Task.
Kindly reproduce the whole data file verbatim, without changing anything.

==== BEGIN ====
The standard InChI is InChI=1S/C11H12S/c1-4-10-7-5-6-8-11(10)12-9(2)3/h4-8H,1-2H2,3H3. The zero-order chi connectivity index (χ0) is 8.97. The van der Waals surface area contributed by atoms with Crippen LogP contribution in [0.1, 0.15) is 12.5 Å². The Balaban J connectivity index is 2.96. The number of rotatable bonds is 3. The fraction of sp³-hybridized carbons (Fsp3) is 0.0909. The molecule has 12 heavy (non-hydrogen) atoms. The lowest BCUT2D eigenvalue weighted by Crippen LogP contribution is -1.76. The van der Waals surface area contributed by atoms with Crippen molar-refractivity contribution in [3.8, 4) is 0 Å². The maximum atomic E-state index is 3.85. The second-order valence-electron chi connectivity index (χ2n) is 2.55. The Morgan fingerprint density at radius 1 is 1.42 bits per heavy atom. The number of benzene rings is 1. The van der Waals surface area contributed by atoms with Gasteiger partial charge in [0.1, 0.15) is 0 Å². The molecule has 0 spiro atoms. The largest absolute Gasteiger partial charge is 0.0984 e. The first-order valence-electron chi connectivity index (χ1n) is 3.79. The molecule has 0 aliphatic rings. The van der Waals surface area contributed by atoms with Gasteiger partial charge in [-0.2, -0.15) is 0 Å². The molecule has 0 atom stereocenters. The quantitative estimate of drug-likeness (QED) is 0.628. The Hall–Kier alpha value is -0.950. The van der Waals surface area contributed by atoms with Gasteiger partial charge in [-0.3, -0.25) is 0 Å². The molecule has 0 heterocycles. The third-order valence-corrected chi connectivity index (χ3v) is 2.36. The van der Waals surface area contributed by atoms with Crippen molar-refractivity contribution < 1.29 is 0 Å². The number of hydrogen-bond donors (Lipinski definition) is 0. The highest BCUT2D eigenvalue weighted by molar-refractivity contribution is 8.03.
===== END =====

The standard InChI is InChI=1S/C11H12S/c1-4-10-7-5-6-8-11(10)12-9(2)3/h4-8H,1-2H2,3H3. The zero-order chi connectivity index (χ0) is 8.97. The van der Waals surface area contributed by atoms with Crippen LogP contribution in [0.1, 0.15) is 12.5 Å². The Balaban J connectivity index is 2.96. The number of rotatable bonds is 3. The fraction of sp³-hybridized carbons (Fsp3) is 0.0909. The molecule has 12 heavy (non-hydrogen) atoms. The lowest BCUT2D eigenvalue weighted by Crippen LogP contribution is -1.76. The van der Waals surface area contributed by atoms with Crippen molar-refractivity contribution in [3.8, 4) is 0 Å². The maximum atomic E-state index is 3.85. The second-order valence-electron chi connectivity index (χ2n) is 2.55. The Morgan fingerprint density at radius 1 is 1.42 bits per heavy atom. The number of benzene rings is 1. The van der Waals surface area contributed by atoms with Gasteiger partial charge in [0.1, 0.15) is 0 Å². The molecule has 0 spiro atoms. The largest absolute Gasteiger partial charge is 0.0984 e. The first-order valence-electron chi connectivity index (χ1n) is 3.79. The molecule has 0 aliphatic rings. The van der Waals surface area contributed by atoms with Gasteiger partial charge in [-0.2, -0.15) is 0 Å². The molecule has 0 atom stereocenters. The quantitative estimate of drug-likeness (QED) is 0.628. The Hall–Kier alpha value is -0.950. The van der Waals surface area contributed by atoms with Gasteiger partial charge in [-0.3, -0.25) is 0 Å². The molecule has 0 heterocycles. The third-order valence-corrected chi connectivity index (χ3v) is 2.36. The van der Waals surface area contributed by atoms with Crippen molar-refractivity contribution < 1.29 is 0 Å². The number of hydrogen-bond donors (Lipinski definition) is 0. The highest BCUT2D eigenvalue weighted by molar-refractivity contribution is 8.03.